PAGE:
The Shepard character is a bit of a war stereotype — emotionless and by the book, but of course there’s a reason, which seasoned war-film watchers will soon guess. The part is well-played by Kenneth More, a familiar British star most active during the 1950s and 1960s. More nearly always conveyed a rather bland, straight-laced persona, no matter the part, but this worked fairly effectively in authoritarian roles especially military ones. Other More war film successes were Reach for the Sky (1956, in which he portrayed legless RAF pilot Douglas Bader), The Longest Day (1962), and Battle of Britain (1969). He is also remembered for his work in A Night to Remember (1958), and in a change of pace, 1953’s Genevieve.
Co-starring with More in the role of Anne Davis (the obligatory softening female influence on More’s character) is Dana Wynter, a fine actress who seldom seemed to be used to her full potential. Most active in the 1950s, her appearances became increasingly infrequent in succeeding decades. Look for her in a good entry in Fox’s previous wave of war films — D-Day the Sixth of June (1956). Edward R. Murrow adds a touch of gravity playing himself reporting to American audiences from London.
The film is a black and white Cinemascope production that is given pretty good respect on Fox’s DVD. The 2.35:1 anamorphic transfer looks quite crisp throughout although some of the combat footage belies its age. There are some speckles and a minor bit of debris, but overall the image is pleasing with deep blacks and good shadow detail. There is occasional evidence of edge effects, but it’s not distracting.
We get four different sound tracks — English, French, and Spanish mono, and English stereo. The English mono is a workmanlike effort that conveys the essence of the story quite satisfactorily although there is some minor hiss at times. The stereo mix does add a little presence to the battle scenes, but beyond that is not greatly distinguishable from the mono. English and Spanish subtitles are also available.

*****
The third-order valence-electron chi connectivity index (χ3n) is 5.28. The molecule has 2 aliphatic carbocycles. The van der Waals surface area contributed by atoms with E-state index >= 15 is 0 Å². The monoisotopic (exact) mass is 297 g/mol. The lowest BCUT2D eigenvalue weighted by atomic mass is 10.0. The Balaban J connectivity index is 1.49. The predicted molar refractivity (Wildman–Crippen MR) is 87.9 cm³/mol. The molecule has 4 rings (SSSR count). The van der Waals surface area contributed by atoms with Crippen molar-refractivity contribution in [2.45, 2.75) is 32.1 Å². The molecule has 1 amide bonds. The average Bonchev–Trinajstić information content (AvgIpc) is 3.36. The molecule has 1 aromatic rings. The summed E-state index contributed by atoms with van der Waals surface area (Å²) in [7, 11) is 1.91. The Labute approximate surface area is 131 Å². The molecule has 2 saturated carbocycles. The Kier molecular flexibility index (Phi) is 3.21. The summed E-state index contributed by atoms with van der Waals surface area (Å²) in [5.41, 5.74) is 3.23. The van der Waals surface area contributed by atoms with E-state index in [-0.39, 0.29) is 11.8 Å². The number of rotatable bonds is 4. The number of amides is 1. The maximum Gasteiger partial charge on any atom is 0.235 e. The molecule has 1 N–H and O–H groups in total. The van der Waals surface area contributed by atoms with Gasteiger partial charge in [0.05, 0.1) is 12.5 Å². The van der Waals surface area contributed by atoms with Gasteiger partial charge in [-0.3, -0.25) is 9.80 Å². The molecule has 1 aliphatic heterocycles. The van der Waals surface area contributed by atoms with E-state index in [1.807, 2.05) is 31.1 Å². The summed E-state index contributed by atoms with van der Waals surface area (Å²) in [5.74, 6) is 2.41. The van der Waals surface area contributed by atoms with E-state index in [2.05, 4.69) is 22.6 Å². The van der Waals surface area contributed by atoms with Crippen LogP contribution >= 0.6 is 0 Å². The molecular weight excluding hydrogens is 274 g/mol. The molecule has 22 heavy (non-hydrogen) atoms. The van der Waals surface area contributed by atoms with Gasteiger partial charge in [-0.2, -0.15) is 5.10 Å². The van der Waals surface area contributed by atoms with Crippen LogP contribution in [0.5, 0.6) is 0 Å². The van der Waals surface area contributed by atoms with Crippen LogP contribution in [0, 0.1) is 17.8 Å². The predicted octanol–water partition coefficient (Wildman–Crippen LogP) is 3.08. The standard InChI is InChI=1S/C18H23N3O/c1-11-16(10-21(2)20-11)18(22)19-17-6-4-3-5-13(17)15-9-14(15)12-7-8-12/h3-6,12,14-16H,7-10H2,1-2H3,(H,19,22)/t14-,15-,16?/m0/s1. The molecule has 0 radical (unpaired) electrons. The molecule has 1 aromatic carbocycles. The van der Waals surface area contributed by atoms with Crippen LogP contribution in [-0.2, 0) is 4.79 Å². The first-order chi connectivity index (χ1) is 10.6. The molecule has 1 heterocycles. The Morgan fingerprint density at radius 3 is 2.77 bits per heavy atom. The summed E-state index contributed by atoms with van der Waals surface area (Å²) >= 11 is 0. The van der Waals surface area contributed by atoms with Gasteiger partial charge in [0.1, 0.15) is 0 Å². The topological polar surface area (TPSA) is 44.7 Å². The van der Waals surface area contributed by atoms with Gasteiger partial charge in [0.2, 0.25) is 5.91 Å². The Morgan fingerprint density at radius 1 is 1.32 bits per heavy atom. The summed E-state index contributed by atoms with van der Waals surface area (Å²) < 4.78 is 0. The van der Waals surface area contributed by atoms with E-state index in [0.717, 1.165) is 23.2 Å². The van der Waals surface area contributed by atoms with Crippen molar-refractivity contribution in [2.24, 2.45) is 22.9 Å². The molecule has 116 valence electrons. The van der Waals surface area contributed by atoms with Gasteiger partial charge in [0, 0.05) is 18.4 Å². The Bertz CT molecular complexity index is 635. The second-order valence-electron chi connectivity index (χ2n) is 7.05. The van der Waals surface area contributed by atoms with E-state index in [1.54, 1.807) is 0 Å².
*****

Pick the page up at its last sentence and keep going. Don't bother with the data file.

The extras include a very interesting Fox Movietone newsreel that provides actual footage of the British Navy/Bismarck exchange, and theatrical trailers in both English and Spanish. The latter appears identical to the English version, just with Spanish subtitles added. The English trailer includes a few bars of the popular Johnny Horton song of the time, also entitled “Sink the Bismarck.” Also included on the disc are trailers for the other four films in this wave of Fox War Classics — 13 Rue Madeleine, The Blue Max, The Desert Fox, and Heaven Knows, Mr Allison, — as well as The Enemy Below, a film that Fox had to drop from its DVD plans when it realized it didn’t have the rights to it.
Sink the Bismarck is a nicely crafted World War II film that provides an authentic look at how the German battleship Bismarck was sunk. Despite knowing the outcome, the film still manages to generate considerable suspense by focusing on the Admiralty War Room in London, making the audience wait for information just as tacticians there had to. Fox’s DVD presentation is quite nice, reflecting the use of source material that is in good shape. An easy purchase recommendation for war film fans.